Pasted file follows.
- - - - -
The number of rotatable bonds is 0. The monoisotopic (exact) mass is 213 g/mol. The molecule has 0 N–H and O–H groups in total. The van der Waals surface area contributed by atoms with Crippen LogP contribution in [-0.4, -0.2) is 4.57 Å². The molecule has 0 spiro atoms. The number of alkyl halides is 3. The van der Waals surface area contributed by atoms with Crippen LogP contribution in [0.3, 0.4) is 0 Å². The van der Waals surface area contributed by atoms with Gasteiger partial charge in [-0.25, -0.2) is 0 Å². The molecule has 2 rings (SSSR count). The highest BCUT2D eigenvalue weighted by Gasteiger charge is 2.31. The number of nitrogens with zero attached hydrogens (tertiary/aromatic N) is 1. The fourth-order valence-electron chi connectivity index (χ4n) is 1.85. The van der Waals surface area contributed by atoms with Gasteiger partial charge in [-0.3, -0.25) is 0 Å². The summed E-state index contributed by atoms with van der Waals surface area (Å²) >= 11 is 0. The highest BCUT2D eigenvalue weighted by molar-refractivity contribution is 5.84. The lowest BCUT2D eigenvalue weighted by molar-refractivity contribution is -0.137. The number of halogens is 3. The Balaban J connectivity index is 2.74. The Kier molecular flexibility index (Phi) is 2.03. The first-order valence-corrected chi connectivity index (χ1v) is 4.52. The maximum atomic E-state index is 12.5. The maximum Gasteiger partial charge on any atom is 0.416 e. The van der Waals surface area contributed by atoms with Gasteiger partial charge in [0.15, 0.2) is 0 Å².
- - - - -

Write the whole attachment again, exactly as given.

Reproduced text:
The number of rotatable bonds is 0. The monoisotopic (exact) mass is 213 g/mol. The molecule has 0 N–H and O–H groups in total. The van der Waals surface area contributed by atoms with Crippen LogP contribution in [-0.4, -0.2) is 4.57 Å². The molecule has 0 spiro atoms. The number of alkyl halides is 3. The van der Waals surface area contributed by atoms with Crippen LogP contribution in [0.3, 0.4) is 0 Å². The van der Waals surface area contributed by atoms with Gasteiger partial charge in [-0.25, -0.2) is 0 Å². The molecule has 2 rings (SSSR count). The highest BCUT2D eigenvalue weighted by Gasteiger charge is 2.31. The number of nitrogens with zero attached hydrogens (tertiary/aromatic N) is 1. The fourth-order valence-electron chi connectivity index (χ4n) is 1.85. The van der Waals surface area contributed by atoms with Gasteiger partial charge in [-0.3, -0.25) is 0 Å². The summed E-state index contributed by atoms with van der Waals surface area (Å²) >= 11 is 0. The highest BCUT2D eigenvalue weighted by molar-refractivity contribution is 5.84. The lowest BCUT2D eigenvalue weighted by molar-refractivity contribution is -0.137. The number of halogens is 3. The Balaban J connectivity index is 2.74. The Kier molecular flexibility index (Phi) is 2.03. The first-order valence-corrected chi connectivity index (χ1v) is 4.52. The maximum atomic E-state index is 12.5. The maximum Gasteiger partial charge on any atom is 0.416 e. The van der Waals surface area contributed by atoms with Gasteiger partial charge in [0.15, 0.2) is 0 Å².